3. @Carole Zoom – thanks for pointing out a flaw in the system. Sounds like an issue that needs to be accommodated with the upgrade system.

    @Nathan – I think I had about $200 in drinks in the airport lounges in Oslo and Helsinki last March. Food was so expensive that I was generally ready to eat and drink my fill at the airports. Nor-1 upgrades certainly offer good value in some hotels.

  4. How did you double up on the best rate guarantee? Looks like you’re saying that you used the Hyatt site to trigger Orbitz price guarantee (at 20% discount to Hyatt site) and then further used Hyatt’s best rate guarantee to get another 20% off the Orbitz price. Is that right, and if so, what did you offer as proof for the last discount?

  5. @Matt B. – I did not double up on best rate guarantee. It was simple BRG claim.

    Hyatt Daily Rate was $119. On a 5-night stay Hyatt had $95 advance purchase nonrefundable rate.

    Orbitz was $95 rate, but on a 5-night stay Orbitz dropped rate an additional 20% to $75 and that rate was refundable with equivalent cancellation policy to Hyatt Daily rate.

    Over the phone with Hyatt, before booking any room, I submitted best rate guarantee based on Orbitz lower rate. It was approved and Hyatt reduced Orbitz $75 rate another 20% from $75 to $60 per night.

    Then, I applied a Hyatt confirmed suite upgrade to the reservation.

    http://loyaltytraveler.boardingarea.com/2014/01/30/beating-priceline-again-with-a-minneapolis-hyatt-suite-brg/

  6. I just stayed at the Hilton Miami Downtown on Monday night. I had booked a junior suite and was offered an estandby upgrade to a view junior suite or a one bedroom suite, and accepted both options. When I arrived, I was told that, as a Hilton gold, I had been given a “complimentary upgrade” to a junior suite, which was exactly what i had booked. I asked about the 1 bedroom suite and she said that they had none available. When I got to my room, I checked and they were still offering one bedroom suites on their website. Are these estandby upgrades a one way street? I know that if they give it to me at check in, I am committed to taking it, but do they not have to give it to me if I have asked for it and it is available?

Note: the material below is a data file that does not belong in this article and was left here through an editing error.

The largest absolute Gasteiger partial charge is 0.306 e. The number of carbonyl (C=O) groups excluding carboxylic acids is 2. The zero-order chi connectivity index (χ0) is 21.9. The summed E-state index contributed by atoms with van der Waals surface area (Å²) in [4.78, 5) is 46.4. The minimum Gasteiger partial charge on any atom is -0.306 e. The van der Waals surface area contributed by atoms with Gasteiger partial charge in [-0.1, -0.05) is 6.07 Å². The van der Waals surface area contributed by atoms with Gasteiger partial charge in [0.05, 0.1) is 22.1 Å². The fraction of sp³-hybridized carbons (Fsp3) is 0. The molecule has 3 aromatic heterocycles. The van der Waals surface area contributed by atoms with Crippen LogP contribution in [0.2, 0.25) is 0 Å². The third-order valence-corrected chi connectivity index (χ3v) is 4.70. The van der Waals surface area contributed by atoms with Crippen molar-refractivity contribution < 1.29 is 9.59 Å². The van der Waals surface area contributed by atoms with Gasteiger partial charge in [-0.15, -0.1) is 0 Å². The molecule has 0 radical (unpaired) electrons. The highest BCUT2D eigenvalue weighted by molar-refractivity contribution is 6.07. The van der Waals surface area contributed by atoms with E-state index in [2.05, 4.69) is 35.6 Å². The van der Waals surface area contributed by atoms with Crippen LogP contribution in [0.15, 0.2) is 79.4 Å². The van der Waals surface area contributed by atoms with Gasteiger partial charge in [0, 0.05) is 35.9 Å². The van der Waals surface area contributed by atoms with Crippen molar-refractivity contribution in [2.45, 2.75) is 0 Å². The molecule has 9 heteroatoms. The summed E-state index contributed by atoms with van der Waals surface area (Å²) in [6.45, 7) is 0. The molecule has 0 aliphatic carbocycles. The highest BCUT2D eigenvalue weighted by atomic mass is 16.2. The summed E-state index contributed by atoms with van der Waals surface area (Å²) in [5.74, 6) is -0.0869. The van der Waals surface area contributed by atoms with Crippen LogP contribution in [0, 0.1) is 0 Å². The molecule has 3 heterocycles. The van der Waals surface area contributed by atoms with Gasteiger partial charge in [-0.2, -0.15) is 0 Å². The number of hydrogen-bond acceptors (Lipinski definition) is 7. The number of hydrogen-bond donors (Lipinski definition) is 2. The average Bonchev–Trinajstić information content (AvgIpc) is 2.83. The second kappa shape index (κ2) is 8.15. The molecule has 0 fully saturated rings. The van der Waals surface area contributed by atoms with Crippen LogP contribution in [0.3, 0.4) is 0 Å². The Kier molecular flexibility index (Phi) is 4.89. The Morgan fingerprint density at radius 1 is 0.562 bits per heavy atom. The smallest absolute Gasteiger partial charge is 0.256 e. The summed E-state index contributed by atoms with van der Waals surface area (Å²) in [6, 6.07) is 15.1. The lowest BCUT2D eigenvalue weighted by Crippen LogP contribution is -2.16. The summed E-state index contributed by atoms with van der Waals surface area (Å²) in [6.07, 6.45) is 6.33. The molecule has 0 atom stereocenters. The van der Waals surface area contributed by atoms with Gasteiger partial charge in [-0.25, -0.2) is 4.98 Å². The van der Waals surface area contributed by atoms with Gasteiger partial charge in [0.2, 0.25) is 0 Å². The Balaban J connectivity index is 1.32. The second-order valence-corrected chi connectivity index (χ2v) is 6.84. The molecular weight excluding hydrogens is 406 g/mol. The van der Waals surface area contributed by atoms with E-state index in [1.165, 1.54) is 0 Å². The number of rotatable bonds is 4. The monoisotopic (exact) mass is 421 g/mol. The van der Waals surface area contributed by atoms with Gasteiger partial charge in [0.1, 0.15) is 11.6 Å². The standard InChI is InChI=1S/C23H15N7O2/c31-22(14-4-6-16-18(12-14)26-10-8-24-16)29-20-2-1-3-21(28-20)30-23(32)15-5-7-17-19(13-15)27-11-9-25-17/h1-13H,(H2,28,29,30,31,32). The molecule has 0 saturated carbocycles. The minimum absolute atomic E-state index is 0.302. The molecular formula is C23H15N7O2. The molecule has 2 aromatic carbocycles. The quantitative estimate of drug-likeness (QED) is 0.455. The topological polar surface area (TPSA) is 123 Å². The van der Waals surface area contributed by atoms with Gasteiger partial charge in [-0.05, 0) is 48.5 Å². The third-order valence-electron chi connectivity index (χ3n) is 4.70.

7. @far north trader – I think they are a one way street.

    As a high-level loyalty elite member, I have been upgraded for free to a room with a view on high floor most times I have applied for eStandby Upgrade and not charged the $10 or $15.

    I actually think Hilton Miami Downtown is the only eStandby Upgrade request I ever successfully landed for a junior suite for something like an extra $15. I did not have Gold elite status at the time in 2012.

    I also don’t ever recall getting the highest category room I requested through eStandby Upgrades.

  8. FYI – Fairmont uses Nor 1 as well.

    Occasionally an attractive offer, but I usually skip it.

    Off topic: Is Marriott doing a better job managing pricing channels to avoid BRG’s?

Comments are closed.